A three-minute video, posted by a Saudi government-backed organization to YouTube on June 4, has garnered 150,000 views in 48 hours and sparked a discussion in the kingdom about how to stem sectarian conflict.
Nasser was only four years old in June 1986 when, after the remains of an ancient synagogue were discovered in Old Susya. Israel's Civil Administration declared his village an archaeological site and expropriated it. Bulldozers had blocked the caves and destroyed their homes.
This week marks the 48th anniversary of the Six-Day War in Israel. It is the anniversary of the state of euphoria which existed in Israel after the defeat of so many of its neighbors. After all, some months before June, 1967, people were not sure if the State would survive and in fact mass graves were prepared, just in case.
Often films and stories from Israel and Palestine concentrate on the conflict between these two cultures, rather than life as it is experienced on the ground; daily life amid stoning, shooting and bomb explosions.
It's being alone on the open road surrounded by 7 other strangers. It's not showering for three days after hiking in the blazing hot sun. It's jumping into a taxi and realizing your Arabic is a complete joke and those fancy translation apps you downloaded at the German airport are useless.
Contrary to common wisdom, the turmoil sweeping the Middle East, the convergence of multiple conflicts, and future uncertainties have created new compelling circumstances that support the resumption of the Israeli-Palestinian negotiations.
The General Synod of the United Church of Christ (UCC), meeting later this month, will consider two resolutions calling for divestment from Israel and another labeling the Israeli treatment of Palestinians as akin to "Apartheid."
Today, Beersheba is a modern university town of some 200,000 people, at 25 miles from the Gaza strip further than either Sderot or Netivot, though still within range of incoming grad rockets that have at times pummelled the city.
"We're going to have to go into Gaza every two years to 'mow the lawn,'" Avner Gvaryahu said, referring to what senior IDF commanders call the recent ...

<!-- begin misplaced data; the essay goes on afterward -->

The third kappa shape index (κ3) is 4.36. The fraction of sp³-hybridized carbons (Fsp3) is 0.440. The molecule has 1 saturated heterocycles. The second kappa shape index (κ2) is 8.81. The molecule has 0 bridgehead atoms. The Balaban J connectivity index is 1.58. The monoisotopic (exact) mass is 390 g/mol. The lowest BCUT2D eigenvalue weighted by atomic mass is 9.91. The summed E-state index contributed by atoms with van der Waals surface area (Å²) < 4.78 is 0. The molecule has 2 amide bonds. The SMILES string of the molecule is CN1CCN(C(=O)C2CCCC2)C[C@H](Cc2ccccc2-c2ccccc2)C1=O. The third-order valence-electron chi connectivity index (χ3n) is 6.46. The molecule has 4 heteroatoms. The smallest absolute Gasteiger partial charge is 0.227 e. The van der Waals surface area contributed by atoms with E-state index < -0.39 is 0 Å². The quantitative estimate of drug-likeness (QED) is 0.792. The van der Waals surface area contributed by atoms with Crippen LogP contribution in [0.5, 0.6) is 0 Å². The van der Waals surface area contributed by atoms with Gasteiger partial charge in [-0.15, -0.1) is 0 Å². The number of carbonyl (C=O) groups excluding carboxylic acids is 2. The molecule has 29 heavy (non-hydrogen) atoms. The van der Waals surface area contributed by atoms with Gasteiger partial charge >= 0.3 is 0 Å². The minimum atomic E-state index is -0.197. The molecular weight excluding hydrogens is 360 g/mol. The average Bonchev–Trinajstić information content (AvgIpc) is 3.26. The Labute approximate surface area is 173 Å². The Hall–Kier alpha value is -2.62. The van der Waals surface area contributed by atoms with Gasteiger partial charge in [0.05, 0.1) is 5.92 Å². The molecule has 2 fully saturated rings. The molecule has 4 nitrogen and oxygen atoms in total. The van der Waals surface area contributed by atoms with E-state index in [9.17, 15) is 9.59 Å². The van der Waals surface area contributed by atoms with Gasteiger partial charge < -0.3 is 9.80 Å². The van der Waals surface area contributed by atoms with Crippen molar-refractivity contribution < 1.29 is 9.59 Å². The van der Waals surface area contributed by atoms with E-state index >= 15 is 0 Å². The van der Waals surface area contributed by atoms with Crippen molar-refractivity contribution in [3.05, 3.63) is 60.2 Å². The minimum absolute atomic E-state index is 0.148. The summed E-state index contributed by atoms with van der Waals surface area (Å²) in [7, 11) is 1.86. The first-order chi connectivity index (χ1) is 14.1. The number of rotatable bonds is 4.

I am visiting Israel to deliver some lectures. I note a sense of helplessness; Israelis have kind of accepted that every few years there will be a war, people will be killed, but there is nothing Israel can do to change that. That is the belief I detect.
Netanyahu now seems to think that the world is so stupid that simply mouthing the words "negotiations" and "Arab Peace Initiative" is enough for all of this to be set aside.
If Sderot is known as the Bomb Shelter Capital of the World (previous blog) Netivot, eight miles further south along the fraught border with Gaza, has been called the Varanasi of Israel, likened to Hinduism's holiest city because of its links to Jewish mysticism and miracles.
I grew into adulthood and under certain Republican and hawkish narratives.
Like a clear majority of Israelis, I have long believed that the Palestinians have "a right to be a free people on their land." It would serve not only Palestinian interests but Israeli interests as well. But there is just one problem, and it is contained in eight words the president expressed: "The Palestinians are not the easiest of partners."
This photo documentary on the Israeli border town of Sderot is not intended to get into the political argument between Israel and Palestine over who is right and who is wrong but merely to take a walk through a town that has earned the title of Bomb Shelter Capital of the World for its ubiquitous reinforced shelters against the hailstorm of rockets and mortars from Gaza.
I grew up in a Christian home. My father was a physicist and aerospace engineer and mother was a stay at home housewife. When I was little, much as I suspect is the case for most Christian children, I was told about Christmas and Santa Claus.